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WV Ridge Runner
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Discussion Starter · #1 ·
Hello,
I purchased a 33.5’ TT back in May. When I went to establish the gain for the TT brakes, I did the usual and found a flat road with no traffic, at 20-25 mph squeezed the levers together on the trailer brake controller and at 10 gain the truck/trailer barely slowed. I replaced a blown fuse in the truck that affected the marker lights on the TT and had to still take it to the Ram dealership when the new fuse didn’t work. They told me they had to reset the computer (Didn’t make sense). But I told them about the above brake controller issue and they said everything checked out. Took the TT to the dealership today to have the brakes adjusted. They did a little adjustment, but the guys showed me when they hooked up a trailer brake meter to my truck. At 10 gain and the brake controller levers squeezed together showing 100%, the truck is sending only 6 volts to the trailer for braking. The service guys said that should be 11-12 in brake voltage.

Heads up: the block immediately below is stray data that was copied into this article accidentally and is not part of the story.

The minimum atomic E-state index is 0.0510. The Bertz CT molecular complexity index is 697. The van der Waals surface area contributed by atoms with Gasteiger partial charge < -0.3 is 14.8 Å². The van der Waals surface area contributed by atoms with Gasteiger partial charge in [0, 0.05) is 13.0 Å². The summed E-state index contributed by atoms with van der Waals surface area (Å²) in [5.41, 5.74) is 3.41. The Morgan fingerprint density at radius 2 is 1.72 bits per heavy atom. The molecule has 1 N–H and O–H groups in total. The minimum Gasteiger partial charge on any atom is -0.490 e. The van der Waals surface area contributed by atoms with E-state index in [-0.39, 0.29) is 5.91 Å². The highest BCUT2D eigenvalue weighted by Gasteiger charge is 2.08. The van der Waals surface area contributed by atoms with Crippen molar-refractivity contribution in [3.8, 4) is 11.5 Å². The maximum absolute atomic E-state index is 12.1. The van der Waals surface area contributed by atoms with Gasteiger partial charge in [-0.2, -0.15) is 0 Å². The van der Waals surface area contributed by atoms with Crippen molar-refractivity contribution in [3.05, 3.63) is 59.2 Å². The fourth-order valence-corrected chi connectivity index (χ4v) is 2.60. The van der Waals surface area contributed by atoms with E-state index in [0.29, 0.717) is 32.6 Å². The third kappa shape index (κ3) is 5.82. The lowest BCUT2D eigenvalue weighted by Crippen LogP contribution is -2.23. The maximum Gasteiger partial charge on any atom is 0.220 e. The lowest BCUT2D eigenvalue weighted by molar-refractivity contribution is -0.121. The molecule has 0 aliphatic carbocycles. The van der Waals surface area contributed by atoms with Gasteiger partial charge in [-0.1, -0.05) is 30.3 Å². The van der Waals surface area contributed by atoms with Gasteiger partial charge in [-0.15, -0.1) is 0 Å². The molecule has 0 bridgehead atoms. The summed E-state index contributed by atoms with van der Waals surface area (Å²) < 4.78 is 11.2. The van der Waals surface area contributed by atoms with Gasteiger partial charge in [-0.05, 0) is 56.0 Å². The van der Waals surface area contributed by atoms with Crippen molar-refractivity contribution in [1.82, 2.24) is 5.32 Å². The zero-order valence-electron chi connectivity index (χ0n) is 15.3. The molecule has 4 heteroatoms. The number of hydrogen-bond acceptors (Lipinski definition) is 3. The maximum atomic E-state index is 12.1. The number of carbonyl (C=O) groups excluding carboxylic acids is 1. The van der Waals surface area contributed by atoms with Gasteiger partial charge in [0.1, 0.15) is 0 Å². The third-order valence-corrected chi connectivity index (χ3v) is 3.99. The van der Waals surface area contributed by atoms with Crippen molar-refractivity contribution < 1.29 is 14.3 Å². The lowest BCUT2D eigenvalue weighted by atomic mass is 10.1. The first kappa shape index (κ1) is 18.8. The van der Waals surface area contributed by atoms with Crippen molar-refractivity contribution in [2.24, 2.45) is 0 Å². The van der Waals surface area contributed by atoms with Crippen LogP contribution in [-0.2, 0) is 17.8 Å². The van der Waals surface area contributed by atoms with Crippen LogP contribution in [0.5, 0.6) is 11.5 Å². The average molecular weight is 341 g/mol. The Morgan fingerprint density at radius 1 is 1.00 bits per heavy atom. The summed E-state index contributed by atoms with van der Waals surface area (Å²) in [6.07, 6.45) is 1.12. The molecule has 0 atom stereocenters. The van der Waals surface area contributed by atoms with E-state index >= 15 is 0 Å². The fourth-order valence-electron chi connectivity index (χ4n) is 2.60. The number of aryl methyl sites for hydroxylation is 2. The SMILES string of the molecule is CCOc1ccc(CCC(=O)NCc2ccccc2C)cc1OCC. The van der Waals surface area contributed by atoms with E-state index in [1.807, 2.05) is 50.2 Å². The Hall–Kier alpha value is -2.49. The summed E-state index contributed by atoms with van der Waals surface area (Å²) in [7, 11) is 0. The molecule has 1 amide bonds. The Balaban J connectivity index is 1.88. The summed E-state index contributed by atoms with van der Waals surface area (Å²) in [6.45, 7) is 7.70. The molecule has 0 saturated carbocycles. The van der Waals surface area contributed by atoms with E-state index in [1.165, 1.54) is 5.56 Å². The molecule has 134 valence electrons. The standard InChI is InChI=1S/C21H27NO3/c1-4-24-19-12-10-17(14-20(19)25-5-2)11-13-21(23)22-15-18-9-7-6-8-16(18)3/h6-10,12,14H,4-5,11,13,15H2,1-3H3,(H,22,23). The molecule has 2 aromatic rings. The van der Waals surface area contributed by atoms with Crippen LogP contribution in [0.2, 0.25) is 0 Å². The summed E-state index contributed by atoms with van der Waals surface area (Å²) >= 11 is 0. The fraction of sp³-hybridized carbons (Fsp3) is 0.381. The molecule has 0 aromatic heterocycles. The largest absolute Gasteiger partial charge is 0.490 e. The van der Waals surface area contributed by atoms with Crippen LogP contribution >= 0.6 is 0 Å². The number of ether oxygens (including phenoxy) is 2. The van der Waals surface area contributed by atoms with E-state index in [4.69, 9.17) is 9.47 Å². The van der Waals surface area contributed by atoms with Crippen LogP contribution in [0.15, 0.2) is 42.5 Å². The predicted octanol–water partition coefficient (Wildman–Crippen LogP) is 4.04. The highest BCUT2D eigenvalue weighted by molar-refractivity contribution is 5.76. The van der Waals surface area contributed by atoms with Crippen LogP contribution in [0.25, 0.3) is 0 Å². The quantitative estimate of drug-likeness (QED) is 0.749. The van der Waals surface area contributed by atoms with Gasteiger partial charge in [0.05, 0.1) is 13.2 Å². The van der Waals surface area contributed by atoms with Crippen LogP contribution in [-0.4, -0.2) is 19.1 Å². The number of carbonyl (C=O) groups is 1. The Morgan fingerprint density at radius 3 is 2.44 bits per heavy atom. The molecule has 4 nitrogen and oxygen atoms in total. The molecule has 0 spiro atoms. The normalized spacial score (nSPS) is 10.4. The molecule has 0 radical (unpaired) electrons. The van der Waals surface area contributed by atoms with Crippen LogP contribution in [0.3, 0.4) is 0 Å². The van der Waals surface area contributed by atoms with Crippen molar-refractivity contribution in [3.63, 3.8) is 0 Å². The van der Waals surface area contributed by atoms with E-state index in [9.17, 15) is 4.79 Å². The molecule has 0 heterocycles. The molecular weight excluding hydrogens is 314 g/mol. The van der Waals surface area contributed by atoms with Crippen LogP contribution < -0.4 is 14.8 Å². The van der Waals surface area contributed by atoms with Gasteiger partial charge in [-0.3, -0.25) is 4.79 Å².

Went back to the Ram dealership and showed them the attached photo and explained this to them. Their response was the OEM trailer brake controllers can’t be adjusted and it wasn’t the first time they’ve seen this issue. Their plan is to hook up with their meter to confirm and call the Tech helpline to see if anything can be done. So with the TT brakes adjusted, it’s better and slows down but it’s not what it should be IMO. I should be at around 5-6 gain and the TT brakes should dang near lock up at 10 gain. Anyone familiar with this and a potential solution? I haul the TT and occasionally a gooseneck with tractors and want the trailers to work as hard as the truck to get stopped if I have to lock it up. Thanks and take care. Happy 4th!
Automotive tire Motor vehicle Finger Gas Engineering